Anobit recently announced new benchmarks for its Genesis series of solid state drives (SSDs) at EMC World. Based on industry-standard multi level cell (MLC) NAND, Genesis series SSDs deliver more than over 30,000 IOPS (random read/write), while meeting endurance requirements of 10 complete, random disk rewrites per day for five years, according to Anobit.
The Genesis series SSDs are based on the company's patented MSP technology which extends standard MLC endurance from approximately 3,000 read/write cycles to over 50,000 cycles. Anobit reports that its MSP technology is the first technology to simultaneously achieve the low latencies and high endurance of single level cell (SLC) combined with the cost and density benefits of MLC NAND.
Capacity: 200 and 400 GB
Interface: SATA 3 Gbs/SAS/FC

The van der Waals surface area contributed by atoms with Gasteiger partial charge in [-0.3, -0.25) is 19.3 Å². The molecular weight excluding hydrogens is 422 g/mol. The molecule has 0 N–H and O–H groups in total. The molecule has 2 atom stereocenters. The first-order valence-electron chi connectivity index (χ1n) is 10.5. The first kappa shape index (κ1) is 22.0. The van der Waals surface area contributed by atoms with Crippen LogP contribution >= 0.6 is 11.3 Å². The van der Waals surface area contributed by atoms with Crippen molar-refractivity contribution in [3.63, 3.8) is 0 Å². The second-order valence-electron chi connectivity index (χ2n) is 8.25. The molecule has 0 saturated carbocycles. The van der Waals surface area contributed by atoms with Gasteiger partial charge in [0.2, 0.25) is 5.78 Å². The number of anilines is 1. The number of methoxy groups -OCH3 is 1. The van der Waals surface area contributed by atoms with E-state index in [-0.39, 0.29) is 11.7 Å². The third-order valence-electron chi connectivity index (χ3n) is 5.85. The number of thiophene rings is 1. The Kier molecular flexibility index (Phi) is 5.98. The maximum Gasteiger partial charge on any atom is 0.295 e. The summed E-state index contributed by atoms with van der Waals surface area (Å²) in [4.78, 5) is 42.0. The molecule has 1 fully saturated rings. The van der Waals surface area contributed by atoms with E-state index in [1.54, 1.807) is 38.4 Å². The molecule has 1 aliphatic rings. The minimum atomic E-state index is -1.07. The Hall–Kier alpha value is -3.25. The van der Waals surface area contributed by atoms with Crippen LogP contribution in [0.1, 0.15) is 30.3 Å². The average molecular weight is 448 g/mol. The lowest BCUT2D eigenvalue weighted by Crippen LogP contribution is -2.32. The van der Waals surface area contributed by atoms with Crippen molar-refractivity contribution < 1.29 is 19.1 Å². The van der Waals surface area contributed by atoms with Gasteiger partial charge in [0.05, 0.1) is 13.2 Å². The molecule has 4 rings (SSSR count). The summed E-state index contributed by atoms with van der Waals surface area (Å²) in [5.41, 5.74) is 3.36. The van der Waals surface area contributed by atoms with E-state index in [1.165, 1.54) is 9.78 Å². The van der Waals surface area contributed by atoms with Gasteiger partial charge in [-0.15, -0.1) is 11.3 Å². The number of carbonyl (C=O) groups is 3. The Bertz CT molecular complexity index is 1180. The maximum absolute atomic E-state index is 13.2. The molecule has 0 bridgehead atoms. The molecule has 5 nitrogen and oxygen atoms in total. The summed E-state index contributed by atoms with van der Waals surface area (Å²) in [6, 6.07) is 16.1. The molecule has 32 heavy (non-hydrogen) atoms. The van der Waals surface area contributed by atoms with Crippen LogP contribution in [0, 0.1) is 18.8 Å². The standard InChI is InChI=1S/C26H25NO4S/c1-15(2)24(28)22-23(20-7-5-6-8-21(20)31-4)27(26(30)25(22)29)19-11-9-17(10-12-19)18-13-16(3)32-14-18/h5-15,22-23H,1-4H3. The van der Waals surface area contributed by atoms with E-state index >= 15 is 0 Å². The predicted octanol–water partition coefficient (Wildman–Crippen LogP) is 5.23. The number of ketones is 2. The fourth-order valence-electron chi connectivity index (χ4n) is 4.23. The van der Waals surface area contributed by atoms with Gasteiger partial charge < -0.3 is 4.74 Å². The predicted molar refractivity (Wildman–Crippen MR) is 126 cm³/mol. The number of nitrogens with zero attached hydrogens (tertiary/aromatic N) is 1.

Sustained sequential read: 245 MB/s
Sustained sequential write: 200 MB/s
MTBF: 1.5M hours
Endurance - 4 Terabytes write per day for 5 years over all data patterns and under worst-case conditions
Native support for 512 byte, 520 byte and 528 byte block sizes
David Patterson, known for his pioneering research that led to RAID, clusters and more, is part of a team at UC Berkeley that recently made its RISC-V processor architecture an open source hardware offering. We talk with Patterson and one of his colleagues behind the effort about the opportunities they see, what new kinds of designs they hope to enable and what it means for today’s commercial processor giants such as Intel, ARM and Imagination Technologies.